Origin and metabolism. The eicosanoids, prostaglandins, thromboxane, prostacyclin, and leukotrienes, are formed in the organism from arachi-donic acid, a C20 fatty acid with four double bonds (eicosatetraenoic acid). Arachidonic acid is a regular constituent of cell membrane phospholipids; it is released by phospholipase A2 and forms the substrate of cyclooxygenases and lipoxygenases.

Synthesis of prostaglandins (PG), prostacyclin, and thromboxane proceeds via intermediary cyclic endoperoxides. In the case of PG, a cyclopentane ring forms in the acyl chain. The letters following PG (D, E, F, G, H, or I) indicate differences in substitution with hydrox-yl or keto groups; the number subscripts refer to the number of double bonds, and the Greek letter designates the position of the hydroxyl group at C9 (the substance shown is PGF2a). PG are primarily inactivated by the enzyme 15-hydroxyprostaglandindehydrogenase. Inactivation in plasma is very rapid; during one passage through the lung, 90% of PG circulating in plasma are degraded. PG are local mediators that attain biologically effective concentrations only at their site of formation.

Biological effects. The individual PG (PGE, PGF, PGI = prostacyclin) possess different biological effects.

Nociceptors. PG increase sensitivity of sensory nerve fibers towards ordinary pain stimuli (p. 194), i.e., at a given stimulus strength there is an increased rate of evoked action potentials.

Thermoregulation. PG raise the set point of hypothalamic (preoptic) ther-moregulatory neurons; body temperature increases (fever).

Vascular smooth muscle. PGE2 and PGI2 produce arteriolar vasodilation; PGF2a, venoconstriction.

Gastric secretion. PG promote the production of gastric mucus and reduce the formation of gastric acid (p. 160).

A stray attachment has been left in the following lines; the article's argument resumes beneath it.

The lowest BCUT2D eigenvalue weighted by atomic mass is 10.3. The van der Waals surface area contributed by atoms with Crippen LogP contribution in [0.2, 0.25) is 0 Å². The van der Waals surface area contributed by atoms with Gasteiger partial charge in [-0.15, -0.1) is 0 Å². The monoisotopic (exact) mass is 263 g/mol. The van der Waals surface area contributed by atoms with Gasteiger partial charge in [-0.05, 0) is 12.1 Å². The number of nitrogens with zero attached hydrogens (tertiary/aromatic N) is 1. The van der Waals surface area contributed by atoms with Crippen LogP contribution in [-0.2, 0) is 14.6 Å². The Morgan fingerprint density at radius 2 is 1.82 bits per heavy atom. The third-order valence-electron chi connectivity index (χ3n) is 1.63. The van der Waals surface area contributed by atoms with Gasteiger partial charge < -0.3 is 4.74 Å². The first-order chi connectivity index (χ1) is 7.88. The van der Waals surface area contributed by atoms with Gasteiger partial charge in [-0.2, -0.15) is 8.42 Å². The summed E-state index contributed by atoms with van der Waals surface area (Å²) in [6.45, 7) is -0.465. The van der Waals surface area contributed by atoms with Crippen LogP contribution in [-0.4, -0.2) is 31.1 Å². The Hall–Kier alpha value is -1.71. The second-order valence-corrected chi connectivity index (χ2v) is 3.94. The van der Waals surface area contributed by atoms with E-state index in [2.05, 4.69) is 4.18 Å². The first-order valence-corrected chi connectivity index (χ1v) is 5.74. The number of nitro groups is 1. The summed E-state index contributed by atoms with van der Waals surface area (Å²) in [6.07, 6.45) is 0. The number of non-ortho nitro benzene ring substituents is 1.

Menstruation. PGF2a is believed to be responsible for the ischemic necrosis of the endometrium preceding menstruation. The relative proportions of individual PG are said to be altered in dys-menorrhea and excessive menstrual bleeding.

Uterine muscle. PG stimulate labor contractions.

Bronchial muscle. PGE2 and PGI2 induce bronchodilation; PGF2a causes constriction.

Renal blood flow. When renal blood flow is lowered, vasodilating PG are released that act to restore blood flow.

Thromboxane A2 and prostacyclin play a role in regulating the aggregabil-ity of platelets and vascular diameter (p. 150).

Leukotrienes increase capillary permeability and serve as chemotactic factors for neutrophil granulocytes. As "slow-reacting substances of anaphylaxis," they are involved in allergic reactions (p. 326); together with PG, they evoke the spectrum of characteristic inflammatory symptoms: redness, heat, swelling, and pain.

Therapeutic applications. PG derivatives are used to induce labor or to interrupt gestation (p. 126); in the therapy of peptic ulcer (p. 168), and in peripheral arterial disease.

PG are poorly tolerated if given systemically; in that case their effects cannot be confined to the intended site of action.

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Pain stimulus

A. Origin and effects of prostaglandins

Pain stimulus

A. Origin and effects of prostaglandins

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